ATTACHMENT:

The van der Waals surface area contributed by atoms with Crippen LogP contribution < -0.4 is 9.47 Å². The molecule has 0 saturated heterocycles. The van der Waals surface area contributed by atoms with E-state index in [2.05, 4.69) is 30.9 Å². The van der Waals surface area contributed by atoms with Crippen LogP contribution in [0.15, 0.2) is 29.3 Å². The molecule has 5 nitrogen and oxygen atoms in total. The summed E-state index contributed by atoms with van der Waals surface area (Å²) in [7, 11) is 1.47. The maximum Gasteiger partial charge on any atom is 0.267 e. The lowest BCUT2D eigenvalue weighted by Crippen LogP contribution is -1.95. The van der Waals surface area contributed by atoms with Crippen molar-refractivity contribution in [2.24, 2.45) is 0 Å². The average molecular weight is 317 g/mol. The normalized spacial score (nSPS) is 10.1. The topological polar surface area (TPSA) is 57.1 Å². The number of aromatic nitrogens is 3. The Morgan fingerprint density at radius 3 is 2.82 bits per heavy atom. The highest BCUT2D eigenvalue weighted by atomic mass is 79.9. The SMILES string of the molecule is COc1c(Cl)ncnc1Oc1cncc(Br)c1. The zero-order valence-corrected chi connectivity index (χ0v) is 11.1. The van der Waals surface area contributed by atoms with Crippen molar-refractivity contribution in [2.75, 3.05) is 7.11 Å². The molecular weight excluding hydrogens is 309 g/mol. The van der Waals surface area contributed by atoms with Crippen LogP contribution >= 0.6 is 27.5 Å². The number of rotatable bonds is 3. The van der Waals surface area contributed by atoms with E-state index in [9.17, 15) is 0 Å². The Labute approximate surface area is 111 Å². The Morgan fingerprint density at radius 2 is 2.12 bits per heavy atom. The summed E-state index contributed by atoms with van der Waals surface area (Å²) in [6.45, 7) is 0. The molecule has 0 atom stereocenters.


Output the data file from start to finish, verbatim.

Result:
The van der Waals surface area contributed by atoms with Crippen LogP contribution < -0.4 is 9.47 Å². The molecule has 0 saturated heterocycles. The van der Waals surface area contributed by atoms with E-state index in [2.05, 4.69) is 30.9 Å². The van der Waals surface area contributed by atoms with Crippen LogP contribution in [0.15, 0.2) is 29.3 Å². The molecule has 5 nitrogen and oxygen atoms in total. The summed E-state index contributed by atoms with van der Waals surface area (Å²) in [7, 11) is 1.47. The maximum Gasteiger partial charge on any atom is 0.267 e. The lowest BCUT2D eigenvalue weighted by Crippen LogP contribution is -1.95. The van der Waals surface area contributed by atoms with Crippen molar-refractivity contribution in [2.24, 2.45) is 0 Å². The average molecular weight is 317 g/mol. The normalized spacial score (nSPS) is 10.1. The topological polar surface area (TPSA) is 57.1 Å². The number of aromatic nitrogens is 3. The Morgan fingerprint density at radius 3 is 2.82 bits per heavy atom. The highest BCUT2D eigenvalue weighted by atomic mass is 79.9. The SMILES string of the molecule is COc1c(Cl)ncnc1Oc1cncc(Br)c1. The zero-order valence-corrected chi connectivity index (χ0v) is 11.1. The van der Waals surface area contributed by atoms with Crippen molar-refractivity contribution in [2.75, 3.05) is 7.11 Å². The molecular weight excluding hydrogens is 309 g/mol. The van der Waals surface area contributed by atoms with Crippen LogP contribution >= 0.6 is 27.5 Å². The number of rotatable bonds is 3. The van der Waals surface area contributed by atoms with E-state index in [9.17, 15) is 0 Å². The Labute approximate surface area is 111 Å². The Morgan fingerprint density at radius 2 is 2.12 bits per heavy atom. The summed E-state index contributed by atoms with van der Waals surface area (Å²) in [6.45, 7) is 0. The molecule has 0 atom stereocenters.